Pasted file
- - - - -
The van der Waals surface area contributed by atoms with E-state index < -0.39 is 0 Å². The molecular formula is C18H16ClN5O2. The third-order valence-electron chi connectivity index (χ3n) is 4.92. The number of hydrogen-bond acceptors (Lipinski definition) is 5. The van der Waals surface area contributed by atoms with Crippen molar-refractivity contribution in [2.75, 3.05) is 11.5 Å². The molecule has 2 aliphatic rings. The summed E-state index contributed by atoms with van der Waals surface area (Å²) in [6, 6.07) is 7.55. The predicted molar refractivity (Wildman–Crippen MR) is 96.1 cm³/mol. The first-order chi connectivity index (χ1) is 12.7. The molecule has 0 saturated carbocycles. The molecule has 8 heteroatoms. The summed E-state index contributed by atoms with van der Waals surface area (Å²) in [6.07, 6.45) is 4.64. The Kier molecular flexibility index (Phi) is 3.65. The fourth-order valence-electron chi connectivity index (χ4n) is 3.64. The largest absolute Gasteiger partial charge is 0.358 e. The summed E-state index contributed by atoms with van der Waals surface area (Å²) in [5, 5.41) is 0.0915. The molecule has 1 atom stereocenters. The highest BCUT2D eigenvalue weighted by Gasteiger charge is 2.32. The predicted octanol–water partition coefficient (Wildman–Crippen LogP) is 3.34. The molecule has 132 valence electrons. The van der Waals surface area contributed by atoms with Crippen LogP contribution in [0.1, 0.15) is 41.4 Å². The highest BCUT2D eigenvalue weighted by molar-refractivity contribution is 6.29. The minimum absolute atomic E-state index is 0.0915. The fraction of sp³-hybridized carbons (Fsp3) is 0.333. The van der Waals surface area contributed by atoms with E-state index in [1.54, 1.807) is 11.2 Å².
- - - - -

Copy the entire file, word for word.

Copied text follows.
The van der Waals surface area contributed by atoms with E-state index < -0.39 is 0 Å². The molecular formula is C18H16ClN5O2. The third-order valence-electron chi connectivity index (χ3n) is 4.92. The number of hydrogen-bond acceptors (Lipinski definition) is 5. The van der Waals surface area contributed by atoms with Crippen molar-refractivity contribution in [2.75, 3.05) is 11.5 Å². The molecule has 2 aliphatic rings. The summed E-state index contributed by atoms with van der Waals surface area (Å²) in [6, 6.07) is 7.55. The predicted molar refractivity (Wildman–Crippen MR) is 96.1 cm³/mol. The first-order chi connectivity index (χ1) is 12.7. The molecule has 0 saturated carbocycles. The molecule has 8 heteroatoms. The summed E-state index contributed by atoms with van der Waals surface area (Å²) in [6.07, 6.45) is 4.64. The Kier molecular flexibility index (Phi) is 3.65. The fourth-order valence-electron chi connectivity index (χ4n) is 3.64. The largest absolute Gasteiger partial charge is 0.358 e. The summed E-state index contributed by atoms with van der Waals surface area (Å²) in [5, 5.41) is 0.0915. The molecule has 1 atom stereocenters. The highest BCUT2D eigenvalue weighted by Gasteiger charge is 2.32. The predicted octanol–water partition coefficient (Wildman–Crippen LogP) is 3.34. The molecule has 132 valence electrons. The van der Waals surface area contributed by atoms with Crippen LogP contribution in [0.1, 0.15) is 41.4 Å². The highest BCUT2D eigenvalue weighted by molar-refractivity contribution is 6.29. The minimum absolute atomic E-state index is 0.0915. The fraction of sp³-hybridized carbons (Fsp3) is 0.333. The van der Waals surface area contributed by atoms with E-state index in [1.54, 1.807) is 11.2 Å².